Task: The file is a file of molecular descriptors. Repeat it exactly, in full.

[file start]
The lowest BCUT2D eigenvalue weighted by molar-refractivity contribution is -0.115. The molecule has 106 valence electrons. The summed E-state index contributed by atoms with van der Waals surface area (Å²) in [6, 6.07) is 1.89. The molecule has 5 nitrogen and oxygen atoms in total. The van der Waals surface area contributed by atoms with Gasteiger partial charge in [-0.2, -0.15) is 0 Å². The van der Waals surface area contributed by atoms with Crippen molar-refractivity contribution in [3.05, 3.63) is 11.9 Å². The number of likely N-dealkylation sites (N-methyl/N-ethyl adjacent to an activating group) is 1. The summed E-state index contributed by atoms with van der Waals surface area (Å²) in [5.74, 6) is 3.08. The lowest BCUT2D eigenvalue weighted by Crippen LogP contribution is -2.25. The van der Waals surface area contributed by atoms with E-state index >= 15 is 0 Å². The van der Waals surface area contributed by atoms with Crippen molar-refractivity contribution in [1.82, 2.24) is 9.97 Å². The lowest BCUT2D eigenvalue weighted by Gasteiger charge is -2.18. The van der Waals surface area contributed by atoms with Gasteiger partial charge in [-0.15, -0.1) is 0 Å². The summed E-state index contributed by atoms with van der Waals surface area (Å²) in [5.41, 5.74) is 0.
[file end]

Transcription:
The lowest BCUT2D eigenvalue weighted by molar-refractivity contribution is -0.115. The molecule has 106 valence electrons. The summed E-state index contributed by atoms with van der Waals surface area (Å²) in [6, 6.07) is 1.89. The molecule has 5 nitrogen and oxygen atoms in total. The van der Waals surface area contributed by atoms with Gasteiger partial charge in [-0.2, -0.15) is 0 Å². The van der Waals surface area contributed by atoms with Crippen molar-refractivity contribution in [3.05, 3.63) is 11.9 Å². The number of likely N-dealkylation sites (N-methyl/N-ethyl adjacent to an activating group) is 1. The summed E-state index contributed by atoms with van der Waals surface area (Å²) in [5.74, 6) is 3.08. The lowest BCUT2D eigenvalue weighted by Crippen LogP contribution is -2.25. The van der Waals surface area contributed by atoms with E-state index >= 15 is 0 Å². The van der Waals surface area contributed by atoms with Crippen molar-refractivity contribution in [1.82, 2.24) is 9.97 Å². The lowest BCUT2D eigenvalue weighted by Gasteiger charge is -2.18. The van der Waals surface area contributed by atoms with Gasteiger partial charge in [-0.15, -0.1) is 0 Å². The summed E-state index contributed by atoms with van der Waals surface area (Å²) in [5.41, 5.74) is 0.